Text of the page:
I speak, of course, of the venerated literary agent. I’ve been sending out dozens of equeries lately, with maybe a 10% response rate. With a direct mail piece, this would be phenomenal. With a well-written, professional query, it’s abysmal. But not unexpected. That’s the norm these days–agents are flooded with equeries (and snail mail ones as well) to the point where they only respond if they’re interested. But I wonder how much more productive we’d all be if they could take the ten seconds or so to paste in one of three responses and actually…respond:
1. While your writing is strong, this particular project doesn’t appeal to me. However, feel free to submit to me in the future. (keeps the good writers going–maintains a connection that might pay off for the agent one day)
2. Based on the way this query is written, I don’t have sufficient confidence I could sell your work. (tells the writer the query is crap and to not waste other agents’ time with it–a public service to agents everywhere!)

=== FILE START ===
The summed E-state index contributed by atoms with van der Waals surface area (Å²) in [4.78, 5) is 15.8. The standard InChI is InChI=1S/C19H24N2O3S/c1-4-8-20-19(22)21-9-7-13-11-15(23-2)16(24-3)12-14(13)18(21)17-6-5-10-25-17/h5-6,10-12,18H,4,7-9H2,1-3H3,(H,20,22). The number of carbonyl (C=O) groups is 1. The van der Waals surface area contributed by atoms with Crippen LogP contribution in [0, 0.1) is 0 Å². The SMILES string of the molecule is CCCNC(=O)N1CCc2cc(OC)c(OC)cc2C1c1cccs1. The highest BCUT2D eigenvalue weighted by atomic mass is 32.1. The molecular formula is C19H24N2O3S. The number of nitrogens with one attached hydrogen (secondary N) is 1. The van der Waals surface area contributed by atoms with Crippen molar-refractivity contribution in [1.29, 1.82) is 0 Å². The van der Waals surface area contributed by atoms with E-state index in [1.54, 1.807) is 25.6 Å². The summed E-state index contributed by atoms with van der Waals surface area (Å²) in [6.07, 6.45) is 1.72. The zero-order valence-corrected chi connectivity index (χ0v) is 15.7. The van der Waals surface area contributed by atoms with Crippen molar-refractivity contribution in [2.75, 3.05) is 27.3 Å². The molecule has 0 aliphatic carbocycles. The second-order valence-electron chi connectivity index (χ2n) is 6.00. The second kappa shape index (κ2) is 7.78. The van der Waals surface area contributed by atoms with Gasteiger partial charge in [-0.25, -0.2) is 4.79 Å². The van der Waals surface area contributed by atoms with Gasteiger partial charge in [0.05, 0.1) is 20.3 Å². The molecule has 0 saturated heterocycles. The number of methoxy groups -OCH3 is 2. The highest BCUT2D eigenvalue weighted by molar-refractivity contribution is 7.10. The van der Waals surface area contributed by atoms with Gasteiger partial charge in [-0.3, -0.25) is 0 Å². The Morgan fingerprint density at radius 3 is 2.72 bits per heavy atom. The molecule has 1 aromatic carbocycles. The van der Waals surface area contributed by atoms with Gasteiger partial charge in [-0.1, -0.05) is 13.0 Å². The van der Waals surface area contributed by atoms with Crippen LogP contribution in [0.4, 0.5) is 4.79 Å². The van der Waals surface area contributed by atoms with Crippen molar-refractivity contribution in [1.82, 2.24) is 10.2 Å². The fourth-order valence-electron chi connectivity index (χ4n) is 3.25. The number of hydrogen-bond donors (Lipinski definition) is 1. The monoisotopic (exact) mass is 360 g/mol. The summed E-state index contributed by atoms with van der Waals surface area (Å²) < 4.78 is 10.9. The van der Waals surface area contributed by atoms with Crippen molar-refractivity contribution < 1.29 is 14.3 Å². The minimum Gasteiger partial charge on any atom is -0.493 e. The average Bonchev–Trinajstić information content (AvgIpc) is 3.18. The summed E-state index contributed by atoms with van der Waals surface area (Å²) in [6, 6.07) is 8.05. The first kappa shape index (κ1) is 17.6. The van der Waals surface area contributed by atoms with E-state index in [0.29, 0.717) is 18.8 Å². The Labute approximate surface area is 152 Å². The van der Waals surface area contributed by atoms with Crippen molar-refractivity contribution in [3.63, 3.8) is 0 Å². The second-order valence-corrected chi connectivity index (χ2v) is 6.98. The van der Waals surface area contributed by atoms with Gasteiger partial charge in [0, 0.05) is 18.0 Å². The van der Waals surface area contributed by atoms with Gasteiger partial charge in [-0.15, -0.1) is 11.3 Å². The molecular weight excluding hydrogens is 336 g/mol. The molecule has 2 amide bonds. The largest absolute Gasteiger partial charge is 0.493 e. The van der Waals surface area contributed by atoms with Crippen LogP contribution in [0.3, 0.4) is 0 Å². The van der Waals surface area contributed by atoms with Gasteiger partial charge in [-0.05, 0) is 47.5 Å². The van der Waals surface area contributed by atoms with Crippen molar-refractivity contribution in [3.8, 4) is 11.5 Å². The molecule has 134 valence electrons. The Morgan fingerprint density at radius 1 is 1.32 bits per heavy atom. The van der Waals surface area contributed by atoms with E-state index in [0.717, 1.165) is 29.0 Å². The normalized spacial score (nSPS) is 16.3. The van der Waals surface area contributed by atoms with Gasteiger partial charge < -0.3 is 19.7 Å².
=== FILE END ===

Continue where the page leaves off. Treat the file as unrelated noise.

3. Based on the story you’re proposing, I don’t have sufficient confidence I could sell your work. (tells the writer the story itself is crap and stop querying it outright–a service to agents everywhere and the deluded writer)
I could handle one of these. They’re all form replies, they’re all professional and polite, but at least it would give us clueless writers some semblance of direction. It would let us know if it’s the story or the query itself that has problems. It would let us know whether or not to ever pursue that agent again. It would let us know if we should just hang it up altogether, if one is tempted to read between the lines.
It reminds me of a client I once had. I read him a few scripts for radio commercials and he roundly condemned them all. When I asked for a little direction, so I could improve them and bring them around to his liking, he said, “I don’t need to give a speech about why I don’t like ’em. I just don’t!”
“Not for me–thanks!”
Now, I ask you, what am I supposed to do with that?